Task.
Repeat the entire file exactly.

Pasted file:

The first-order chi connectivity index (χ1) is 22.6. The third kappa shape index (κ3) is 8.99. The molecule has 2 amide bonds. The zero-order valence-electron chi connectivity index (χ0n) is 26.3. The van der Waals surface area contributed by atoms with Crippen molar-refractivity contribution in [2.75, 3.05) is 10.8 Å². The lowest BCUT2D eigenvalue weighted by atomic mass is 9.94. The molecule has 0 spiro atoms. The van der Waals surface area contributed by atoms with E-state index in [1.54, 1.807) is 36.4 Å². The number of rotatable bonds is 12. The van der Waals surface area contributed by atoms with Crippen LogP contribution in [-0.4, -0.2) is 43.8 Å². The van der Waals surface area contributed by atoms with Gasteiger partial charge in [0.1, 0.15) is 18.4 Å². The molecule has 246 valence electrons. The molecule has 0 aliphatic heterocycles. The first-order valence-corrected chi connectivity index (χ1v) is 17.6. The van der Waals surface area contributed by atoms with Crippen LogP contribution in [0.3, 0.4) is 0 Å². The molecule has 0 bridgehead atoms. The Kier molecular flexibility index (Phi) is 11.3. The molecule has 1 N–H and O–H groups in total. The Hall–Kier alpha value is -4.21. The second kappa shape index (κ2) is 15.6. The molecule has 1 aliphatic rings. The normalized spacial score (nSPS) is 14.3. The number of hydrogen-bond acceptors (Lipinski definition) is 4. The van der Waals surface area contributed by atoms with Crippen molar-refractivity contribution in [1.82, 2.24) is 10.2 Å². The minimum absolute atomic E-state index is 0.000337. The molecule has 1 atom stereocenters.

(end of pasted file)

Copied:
The first-order chi connectivity index (χ1) is 22.6. The third kappa shape index (κ3) is 8.99. The molecule has 2 amide bonds. The zero-order valence-electron chi connectivity index (χ0n) is 26.3. The van der Waals surface area contributed by atoms with Crippen molar-refractivity contribution in [2.75, 3.05) is 10.8 Å². The lowest BCUT2D eigenvalue weighted by atomic mass is 9.94. The molecule has 0 spiro atoms. The van der Waals surface area contributed by atoms with E-state index in [1.54, 1.807) is 36.4 Å². The number of rotatable bonds is 12. The van der Waals surface area contributed by atoms with Crippen LogP contribution in [-0.4, -0.2) is 43.8 Å². The van der Waals surface area contributed by atoms with Gasteiger partial charge in [0.1, 0.15) is 18.4 Å². The molecule has 246 valence electrons. The molecule has 0 aliphatic heterocycles. The first-order valence-corrected chi connectivity index (χ1v) is 17.6. The van der Waals surface area contributed by atoms with Crippen LogP contribution in [0.3, 0.4) is 0 Å². The molecule has 0 bridgehead atoms. The Kier molecular flexibility index (Phi) is 11.3. The molecule has 1 N–H and O–H groups in total. The Hall–Kier alpha value is -4.21. The second kappa shape index (κ2) is 15.6. The molecule has 1 aliphatic rings. The normalized spacial score (nSPS) is 14.3. The number of hydrogen-bond acceptors (Lipinski definition) is 4. The van der Waals surface area contributed by atoms with Crippen molar-refractivity contribution in [1.82, 2.24) is 10.2 Å². The minimum absolute atomic E-state index is 0.000337. The molecule has 1 atom stereocenters.